“Bück dich, befehl ich dir. Wende dein antlitz ab von mir. Dein gesicht ist mir egal. Bück dich!” – Rammstein, “Bück Dich.”
60% possession. 20% conversion. 100% killed-it.
The Heavy Metal Juggernaut has arrived.
If people thought Klopp was going to iron-out the creases, then they’ve got more than they bargained for. He bulldozed them.
This was a game in which we out-classed and out-performed the Premier-Plastics – Petro-dollars fuelling the Ford Focus shadow of a Maserati Mourinho team.
Hitting 73% possession, we entered the Prog-Rock phase of our Heavy-Metal-journey; a period in which we achieved pornographic levels of dominance.
With 63% of our 16 shots coming from inside the box; greater accuracy was afforded with over 40% of total shots hitting the target; 20% converted.
But for anyone thinking this was merely an achievement on-par with Southampton’s 3-1 win at the Bridge three weeks ago, they couldn’t be more wrong.
Liverpool’s 15% higher passing accuracy, 33% more tackles and 20% more possession is enough to show the difference between us. This was a much better performance against a much-improved Chelsea team.
For a side that had been accused of being a disinterested, hostile and all-round-unhappy-bunch, Chelsea did a good job of dismissing it.
Liverpool struggled in the first 10 minutes against a high-octane, highly-motivated Mourinho machine. Following poor defending from Milner, Moreno and Skrtel, Chelsea deserved some recognition for their efforts, culminating in their only goal of the match.
But what followed was not part of the script…
From frustrated and off-the-pace to free and effervescent, Liverpool fizzed into life, parking themselves in the opposition third and toying with a terrified Chelsea defence. Maybe it was the early concession and the amount of time left, but Liverpool displayed a new mental strength that couldn’t been seen even a week ago.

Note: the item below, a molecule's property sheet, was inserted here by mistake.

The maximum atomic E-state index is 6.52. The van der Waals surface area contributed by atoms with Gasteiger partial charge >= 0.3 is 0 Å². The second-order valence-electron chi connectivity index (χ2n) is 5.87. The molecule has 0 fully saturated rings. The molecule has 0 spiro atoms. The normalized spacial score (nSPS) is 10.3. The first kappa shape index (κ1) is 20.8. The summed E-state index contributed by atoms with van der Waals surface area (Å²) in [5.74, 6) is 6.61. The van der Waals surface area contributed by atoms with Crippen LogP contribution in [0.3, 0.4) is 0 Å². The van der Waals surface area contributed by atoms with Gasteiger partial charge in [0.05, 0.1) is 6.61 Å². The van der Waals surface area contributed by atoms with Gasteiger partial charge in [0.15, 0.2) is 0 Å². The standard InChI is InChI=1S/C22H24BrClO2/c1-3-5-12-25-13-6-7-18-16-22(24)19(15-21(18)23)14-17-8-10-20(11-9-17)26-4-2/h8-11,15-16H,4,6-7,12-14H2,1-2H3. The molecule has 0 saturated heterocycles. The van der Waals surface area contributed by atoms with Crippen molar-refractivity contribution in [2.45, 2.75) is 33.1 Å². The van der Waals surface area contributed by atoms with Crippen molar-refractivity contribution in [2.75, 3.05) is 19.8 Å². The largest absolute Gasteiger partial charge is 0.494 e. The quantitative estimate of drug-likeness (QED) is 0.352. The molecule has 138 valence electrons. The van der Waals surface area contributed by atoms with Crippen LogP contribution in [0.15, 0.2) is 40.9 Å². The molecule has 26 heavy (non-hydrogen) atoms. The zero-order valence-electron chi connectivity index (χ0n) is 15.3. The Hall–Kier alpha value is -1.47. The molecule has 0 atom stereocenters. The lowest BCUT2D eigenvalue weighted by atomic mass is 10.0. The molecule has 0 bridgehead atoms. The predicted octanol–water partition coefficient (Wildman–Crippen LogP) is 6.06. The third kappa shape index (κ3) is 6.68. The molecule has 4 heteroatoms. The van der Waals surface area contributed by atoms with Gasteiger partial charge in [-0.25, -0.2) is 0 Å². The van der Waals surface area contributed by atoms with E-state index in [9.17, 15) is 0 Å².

Coutinho will take the plaudits, but this was a team performance littered with quality.
Firmino shone in the infamous 9-½ role, completing 90% of his 22 passes in the attacking-third. Coutinho made 5 more passes but, as with Firmino, only 20 of these met their target.
Interceptions, blocks, clearances and ball recoveries: Liverpool players were in the top three for each of these categories, in addition to take-ons, aerial duels, tackles and chances created.
Besides the three goals scored through moments of world-class and individual brilliance, this was a deserved victory for every member of the team; something that cannot be said for a lot of games in the season so far.
But this game was always about more than the result. This was an opportunity for vengeance.
Think back. A year and a half ago Jose Mourinho had parked his perennial Chelsea bus at Anfield.
We played well. 70% possession. 19 shots. 50% on-target. 30 crosses… and lost 2-0.
Jose Mourinho was beating his chest with joy at the coup he had just executed by cheating, time-wasting and all-round-bullying.
He had stolen the title from us. This was his vengeance. His chance to make amends for the perceived “ghost goal” all those years ago.
Now, the tables have turned.
Beating Chelsea 3-1 wasn’t just good because we needed the win or because we hate Chelsea. It was good because it was deserved. Not just for our own performance. But for his.
Jose’s performance over the last 3 years has been dire. His pettiness. His rudeness. His willingness to throw fellow professionals under the bus or out of a job. Well, now we’ve made a valuable contribution to throwing him out of his.
Today was a monumental turning-point for the resurrection of our club.
We now know we can score goals. We know we can win games. We know we can take the prized scalps of the League… and we’ve done it all without some of our best players.
When Klopp arrived he said he “[understood] the challenge here.” If the challenge continues to be this easy, he might want to go elsewhere for a better one.
In the mean-time, I’m happy to watch Jose “bent over”; cherry-Klopped.